Product-Service Hybrids – When Products and Services Become One

| 7 min read

Mikal Hallstrup,, the Chief Visionary Officer of Designit says; “The world doesn’t necessarily need more products, it needs better solutions.” While a solution may commonly be a product or a service, it’s more likely to be a combination of the two in many instances today.

The combination of a product and a service is a product-service hybrid. For example, the iPod and iTunes were a famous example of this approach. Yet, they were complementary hybrids – it was possible to use an iPod without iTunes and vice-versa. This hybrid approach meant that Apple would be able to treat them as separate components of a product-service hybrid and manage them individually.

Another example would be something like a satellite radio service where a purchaser must also then subscribe to the radio bundle that works with that service. So, you can’t use the receiver without the subscription or vice-versa. That leads to a product-service hybrid which is fully dependent and thus must be managed as a single entity.

Author/Copyright holder: National Institute of Standards and Technology’s Manufacturing Engineering. Copyright terms and licence: Public Domain.

As you can see from this product lifecycle diagram many products have the assumption of services (such as reuse and recycling) already built in to them.

Common Types of Product-Service Hybrid

The Harvard Business Review offers 4 types of product-service hybrid that are commonly found in today’s market place:

  • Flexible bundles. These are collections of products and services can be completely independent but which add large value when combined. Think Microsoft products and their support.
  • Peace-of-mind bundles. A combination of product(s) and service(s) that amount to a “best of breed” offering where a market leading product can be combined with a “faceless” service (or vice-versa) to bring additional value. The product(s) and service(s) involved here are likely to be complementary rather than dependent on each other.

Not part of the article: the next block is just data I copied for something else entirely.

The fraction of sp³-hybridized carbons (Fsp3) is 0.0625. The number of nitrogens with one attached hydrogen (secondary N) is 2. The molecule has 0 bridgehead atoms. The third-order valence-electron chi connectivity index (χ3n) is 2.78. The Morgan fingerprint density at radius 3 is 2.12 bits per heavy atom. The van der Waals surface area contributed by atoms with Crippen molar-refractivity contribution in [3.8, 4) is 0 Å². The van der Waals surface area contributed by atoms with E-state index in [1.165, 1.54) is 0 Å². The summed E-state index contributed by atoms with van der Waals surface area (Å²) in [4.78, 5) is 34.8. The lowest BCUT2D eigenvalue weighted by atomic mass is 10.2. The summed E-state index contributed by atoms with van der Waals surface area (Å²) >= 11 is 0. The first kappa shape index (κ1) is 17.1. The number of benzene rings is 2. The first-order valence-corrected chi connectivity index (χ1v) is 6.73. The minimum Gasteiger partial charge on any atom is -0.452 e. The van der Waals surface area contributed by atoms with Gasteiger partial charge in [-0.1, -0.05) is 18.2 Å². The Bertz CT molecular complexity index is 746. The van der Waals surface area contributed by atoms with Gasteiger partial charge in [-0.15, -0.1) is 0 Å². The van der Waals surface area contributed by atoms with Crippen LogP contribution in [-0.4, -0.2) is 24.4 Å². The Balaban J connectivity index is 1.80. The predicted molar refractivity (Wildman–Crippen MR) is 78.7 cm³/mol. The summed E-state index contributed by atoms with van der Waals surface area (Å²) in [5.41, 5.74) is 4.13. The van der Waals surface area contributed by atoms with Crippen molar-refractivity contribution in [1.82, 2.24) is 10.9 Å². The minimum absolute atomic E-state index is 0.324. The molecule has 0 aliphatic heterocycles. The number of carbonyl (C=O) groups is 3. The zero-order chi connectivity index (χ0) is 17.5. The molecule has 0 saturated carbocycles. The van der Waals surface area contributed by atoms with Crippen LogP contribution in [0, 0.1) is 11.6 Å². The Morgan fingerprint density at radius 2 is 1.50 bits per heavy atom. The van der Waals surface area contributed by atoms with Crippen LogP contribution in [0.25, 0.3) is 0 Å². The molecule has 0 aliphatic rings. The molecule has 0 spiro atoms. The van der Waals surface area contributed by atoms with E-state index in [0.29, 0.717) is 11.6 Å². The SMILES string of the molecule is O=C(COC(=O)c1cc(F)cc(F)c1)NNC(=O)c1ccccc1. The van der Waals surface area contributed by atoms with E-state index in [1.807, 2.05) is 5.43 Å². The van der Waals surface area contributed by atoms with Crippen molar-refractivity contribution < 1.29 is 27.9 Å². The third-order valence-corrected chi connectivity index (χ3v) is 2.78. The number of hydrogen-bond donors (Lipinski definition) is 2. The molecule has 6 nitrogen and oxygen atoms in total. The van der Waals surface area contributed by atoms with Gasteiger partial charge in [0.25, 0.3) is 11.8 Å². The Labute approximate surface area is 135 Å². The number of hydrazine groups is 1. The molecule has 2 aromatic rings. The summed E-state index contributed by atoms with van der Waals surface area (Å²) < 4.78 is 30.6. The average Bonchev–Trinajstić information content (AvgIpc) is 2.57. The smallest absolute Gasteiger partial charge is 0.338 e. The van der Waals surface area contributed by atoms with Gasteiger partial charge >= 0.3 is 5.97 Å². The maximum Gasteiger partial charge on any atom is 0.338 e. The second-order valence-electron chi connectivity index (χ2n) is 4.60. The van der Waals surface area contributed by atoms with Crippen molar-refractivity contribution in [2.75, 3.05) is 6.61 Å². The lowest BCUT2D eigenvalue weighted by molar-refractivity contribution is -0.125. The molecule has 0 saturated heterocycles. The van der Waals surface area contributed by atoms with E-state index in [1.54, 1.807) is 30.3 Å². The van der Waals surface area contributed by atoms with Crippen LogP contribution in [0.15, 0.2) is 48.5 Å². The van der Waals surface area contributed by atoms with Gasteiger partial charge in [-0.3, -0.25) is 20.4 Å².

• Multi-benefit bundles. The hybrid here is both complementary and dependent and brings big benefits to the customer.
  • One-stop bundles. Unrelated products and services brought together to offer larger value to a customer. These generally focus on convenience at point of sale.

How Do You Develop a Product-Service Hybrid?

To launch a successful hybrid, you’re going to need to overcome the barriers to entry in a given market place. That means you might want to look at:

  • Product commoditization. How do you reduce the commoditization of a product by tying it to a service?
  • Problem complexity. If a hybrid solution solves a complex problem and does it well it’s going to make it harder for a competitor to break in to the market.
  • Service quality. Can the service be improved? Products may be much-of-a-muchness but services should be streamlined and highly effective to add the most value to the client.
  • Scalability. You’re going to struggle to make a mark with a product-service hybrid that can’t be scaled to meet market demand.
  • Centralization. Can you group the actors carrying out a service together to make them most productive?
  • Automation. Can you automate some or all of the service by building a software solution? Reducing the costs of service delivery while maintaining standards can provide significant market advantage.
  • Profitability. Which part of the hybrid (the product or the service) offers the best opportunities for profits? Can you reduce the costs of the side which offers less opportunities to drive market share in the higher opportunity area?
  • Lifecycle. How often will a customer replace the product? How often will they use the service? Can you balance these to deliver continuous revenue flow?
  • Appeal. What will get your customer to pay for the hybrid – the product or the service? Try to lead with what’s most important to the customer.

Author/Copyright holder: Kristiyan Bogdanov. Copyright terms and licence: CC BY-SA 3.0

Even companies like Microsoft which provide commodity products have service hybrid models which involve customer support, upgrading, etc. to add additional value and support customer loyalty and dependency.

Advantages of Product-Service Hybrids

Why develop product-service hybrids? It’s because they offer advantages over product or service single solutions:

  • They offer the opportunity for increased margins (selling two things rather than one)
  • They offer the opportunity to create increased dependence on the brand (and in particular the cost of changing to a competitor theoretically rises)
  • They offer the chance to meet all of a customer’s needs or wants rather than some of them (for improved user experience)
  • They offer the opportunity to deepen the relationship with a customer by providing more touchpoints to interact with that customer

Author/Copyright holder: Henripontes. Copyright terms and licence: CC BY-SA 3.0

The product-service hybrid model better considers the placement within a target market than a pure product or service model can.

The Take Away

Product-service hybrids are not new; car dealers, for example, have for years tied the purchase of a new car to servicing, repair, MOTs etc. where possible. However, in the digital age they have become increasingly more common. They allow the opportunity to create more profits and increased customer loyalty whilst supplying increased customer value. UX designers will find that they increasingly become involved with not just product design but also service design and marrying the two to provide the best possible user and customer experiences.


Find the full Harvard Business Review Article Here -

DesignIT examine the product-service hybrid here -

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